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Saturday, May 02, 2009

David Sedaris @ UCLA's Royce Hall



This past Wednesday, I had the unique opportunity to see David Sedaris speak at UCLA's Royce Hall. The consummate literary comedic voice of our generation was on point, delivering stories, essays, and journal entries from the past 5 years or so. In addition to that, he very plainly mentioned his new found love of all things Ambien, while frequently requesting pills from the celebrity-peppered audience. Instead of succumbing to his wishes, I merely sat in awe as the storyteller went on, at length, about the way he sees the world (nothing new to those familiar with his literary depictions of family life, social culture, and the foreign view on the U.S.).

Among the most intriguing of his essays, Sedaris mentioned a trip to Australia where he met a guide so rooted in her ways, it was hard not to acknowledge her message as a narrative arc. Her theory: success is a 4-burner range, and one must shed at least half of their obligations from that burner to truly achieve success. The four tenets of success inhibition you wonder? Family, friends, health, and love I think? Maybe exercise? The last is escaping me right now, which totally ruins my point. But I could really relate to what he was saying and found his words hauntingly true.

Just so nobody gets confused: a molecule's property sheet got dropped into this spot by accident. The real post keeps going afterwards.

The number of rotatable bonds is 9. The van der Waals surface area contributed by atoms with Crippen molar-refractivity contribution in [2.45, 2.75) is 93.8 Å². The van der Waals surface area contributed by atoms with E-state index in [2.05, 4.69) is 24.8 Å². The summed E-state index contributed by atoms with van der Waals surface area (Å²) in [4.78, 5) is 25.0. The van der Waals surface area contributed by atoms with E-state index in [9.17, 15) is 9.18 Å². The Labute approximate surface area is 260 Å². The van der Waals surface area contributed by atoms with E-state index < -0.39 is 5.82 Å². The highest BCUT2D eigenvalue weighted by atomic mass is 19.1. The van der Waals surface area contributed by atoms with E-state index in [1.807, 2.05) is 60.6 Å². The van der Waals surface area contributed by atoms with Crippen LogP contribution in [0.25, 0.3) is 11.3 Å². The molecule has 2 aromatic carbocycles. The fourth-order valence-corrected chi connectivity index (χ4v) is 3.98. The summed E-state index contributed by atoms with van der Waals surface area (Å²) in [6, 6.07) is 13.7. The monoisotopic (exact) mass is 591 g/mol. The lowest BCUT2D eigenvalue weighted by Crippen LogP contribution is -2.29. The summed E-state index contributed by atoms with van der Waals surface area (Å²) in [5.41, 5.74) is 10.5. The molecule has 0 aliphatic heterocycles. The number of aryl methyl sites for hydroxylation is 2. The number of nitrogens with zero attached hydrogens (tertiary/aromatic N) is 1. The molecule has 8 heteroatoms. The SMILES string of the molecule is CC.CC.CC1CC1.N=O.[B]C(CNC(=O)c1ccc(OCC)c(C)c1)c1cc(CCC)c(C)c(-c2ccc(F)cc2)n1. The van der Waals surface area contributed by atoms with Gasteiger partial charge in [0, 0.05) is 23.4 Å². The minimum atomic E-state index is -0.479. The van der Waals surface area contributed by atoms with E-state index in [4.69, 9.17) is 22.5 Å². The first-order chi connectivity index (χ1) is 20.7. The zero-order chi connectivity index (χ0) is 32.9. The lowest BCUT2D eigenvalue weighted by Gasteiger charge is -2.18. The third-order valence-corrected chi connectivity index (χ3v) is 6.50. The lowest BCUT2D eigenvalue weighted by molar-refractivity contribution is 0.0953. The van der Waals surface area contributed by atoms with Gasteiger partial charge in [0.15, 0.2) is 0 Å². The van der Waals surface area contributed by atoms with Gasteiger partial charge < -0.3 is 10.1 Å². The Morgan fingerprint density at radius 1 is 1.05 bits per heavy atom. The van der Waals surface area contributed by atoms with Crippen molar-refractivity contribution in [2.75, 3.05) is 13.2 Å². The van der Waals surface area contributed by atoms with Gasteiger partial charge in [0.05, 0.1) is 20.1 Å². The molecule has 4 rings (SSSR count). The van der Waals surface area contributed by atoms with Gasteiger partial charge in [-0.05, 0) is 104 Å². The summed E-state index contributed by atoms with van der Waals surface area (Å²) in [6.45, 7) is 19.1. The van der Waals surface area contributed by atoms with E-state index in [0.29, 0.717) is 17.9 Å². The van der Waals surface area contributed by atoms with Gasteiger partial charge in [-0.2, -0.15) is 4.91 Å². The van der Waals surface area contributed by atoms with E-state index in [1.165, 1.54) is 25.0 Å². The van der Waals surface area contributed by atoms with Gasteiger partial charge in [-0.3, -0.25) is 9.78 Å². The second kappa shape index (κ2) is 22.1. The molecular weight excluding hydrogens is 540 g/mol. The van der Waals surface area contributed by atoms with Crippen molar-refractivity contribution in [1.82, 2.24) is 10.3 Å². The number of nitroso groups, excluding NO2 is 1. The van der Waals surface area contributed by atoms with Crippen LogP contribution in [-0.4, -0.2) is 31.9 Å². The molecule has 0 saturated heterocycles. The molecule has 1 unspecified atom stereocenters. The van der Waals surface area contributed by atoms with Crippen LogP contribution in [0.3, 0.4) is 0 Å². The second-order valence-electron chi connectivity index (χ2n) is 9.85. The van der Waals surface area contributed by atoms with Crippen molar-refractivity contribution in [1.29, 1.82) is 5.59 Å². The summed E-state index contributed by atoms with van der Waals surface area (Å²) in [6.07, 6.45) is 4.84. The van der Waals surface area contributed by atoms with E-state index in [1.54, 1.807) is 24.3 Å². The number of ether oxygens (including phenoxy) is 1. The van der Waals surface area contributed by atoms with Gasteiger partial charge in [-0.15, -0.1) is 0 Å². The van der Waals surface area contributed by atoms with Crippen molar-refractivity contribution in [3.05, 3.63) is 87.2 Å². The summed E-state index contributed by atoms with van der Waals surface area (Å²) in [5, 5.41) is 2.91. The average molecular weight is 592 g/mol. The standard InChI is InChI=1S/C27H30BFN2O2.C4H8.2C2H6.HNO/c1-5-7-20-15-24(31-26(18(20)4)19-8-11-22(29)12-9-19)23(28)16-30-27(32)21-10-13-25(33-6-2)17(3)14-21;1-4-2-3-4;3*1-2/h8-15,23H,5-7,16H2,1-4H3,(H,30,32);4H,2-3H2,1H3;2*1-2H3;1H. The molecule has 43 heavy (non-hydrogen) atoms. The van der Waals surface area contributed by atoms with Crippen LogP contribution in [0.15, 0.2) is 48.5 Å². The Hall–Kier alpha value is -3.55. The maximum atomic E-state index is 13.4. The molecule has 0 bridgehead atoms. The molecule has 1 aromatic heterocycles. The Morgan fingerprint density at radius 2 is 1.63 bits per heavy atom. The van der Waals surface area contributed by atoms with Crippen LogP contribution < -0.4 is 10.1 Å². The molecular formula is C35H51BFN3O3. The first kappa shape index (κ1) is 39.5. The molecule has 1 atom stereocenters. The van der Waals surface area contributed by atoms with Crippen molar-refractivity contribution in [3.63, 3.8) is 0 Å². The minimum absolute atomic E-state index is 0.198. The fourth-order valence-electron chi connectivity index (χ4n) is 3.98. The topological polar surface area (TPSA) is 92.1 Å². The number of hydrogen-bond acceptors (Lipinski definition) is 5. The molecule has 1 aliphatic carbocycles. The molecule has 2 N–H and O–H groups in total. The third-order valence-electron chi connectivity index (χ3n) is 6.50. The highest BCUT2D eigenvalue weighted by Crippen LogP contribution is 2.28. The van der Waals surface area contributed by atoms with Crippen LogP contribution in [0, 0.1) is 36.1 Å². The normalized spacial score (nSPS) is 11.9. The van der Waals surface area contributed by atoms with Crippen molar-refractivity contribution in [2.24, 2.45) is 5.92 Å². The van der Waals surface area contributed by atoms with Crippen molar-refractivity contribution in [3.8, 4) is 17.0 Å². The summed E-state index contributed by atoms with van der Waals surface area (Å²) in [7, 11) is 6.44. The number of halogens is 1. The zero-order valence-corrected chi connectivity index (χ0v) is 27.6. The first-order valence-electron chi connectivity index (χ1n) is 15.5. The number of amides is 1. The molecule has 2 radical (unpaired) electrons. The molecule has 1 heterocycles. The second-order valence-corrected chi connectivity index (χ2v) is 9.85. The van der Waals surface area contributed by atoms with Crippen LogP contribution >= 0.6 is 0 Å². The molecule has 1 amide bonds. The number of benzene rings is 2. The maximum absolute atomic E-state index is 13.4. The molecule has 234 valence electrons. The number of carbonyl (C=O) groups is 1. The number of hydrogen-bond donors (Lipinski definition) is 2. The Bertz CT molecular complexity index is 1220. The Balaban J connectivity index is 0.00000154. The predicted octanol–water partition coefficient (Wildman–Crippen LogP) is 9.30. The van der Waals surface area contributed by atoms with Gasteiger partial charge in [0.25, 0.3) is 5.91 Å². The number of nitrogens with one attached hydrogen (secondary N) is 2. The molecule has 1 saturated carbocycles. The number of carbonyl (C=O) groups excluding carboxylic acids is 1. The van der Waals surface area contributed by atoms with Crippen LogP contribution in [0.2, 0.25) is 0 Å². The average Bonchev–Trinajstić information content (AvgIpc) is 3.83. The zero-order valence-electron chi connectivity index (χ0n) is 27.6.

Conversely, one thing becomes clear after seeing Sedaris: his comedy, whether he knows it or not, is for the "haves" and not the "have nots" in today's society. None of the jokes would even play to someone who's living the blue collar life. Between his backhanded contempt for the common man to his lack of ever piloting an automobile first-person, Sedaris leaves a few questions of life's most pedestrian and mundane moments to be answered. Why? Because he hasn't experienced them himself. That being said, can he really be the comedic voice of the people when he inadvertently places himself in such high regard? Does attending his lecture only affirm his status as the voice of an educated-well-off-liberal-white left that I myself categorically fall into? You could certainly surmise as much. I did. And I left more confused and affirmed as I'd ever been.

More importantly, his knowledge of the English language (the way words work, the way they play together) is only topped by his knack for performance (his father cited that Sedaris was always "a better performer than a writer," an opinion I urge you to attempt to prove true). Indeed, Sedaris has landed himself in the center of the white-educated-elite, but he is certainly a writer first and a orator second. If Joyce did comedy, Sedaris would certainly draw parallels.

Check out Me Talk Pretty One Day and tell me what you think. It's my contention that Sedaris has the ability to tell stories so true and personal that even if we haven't experienced what he has, he makes us feel like we were there all along.

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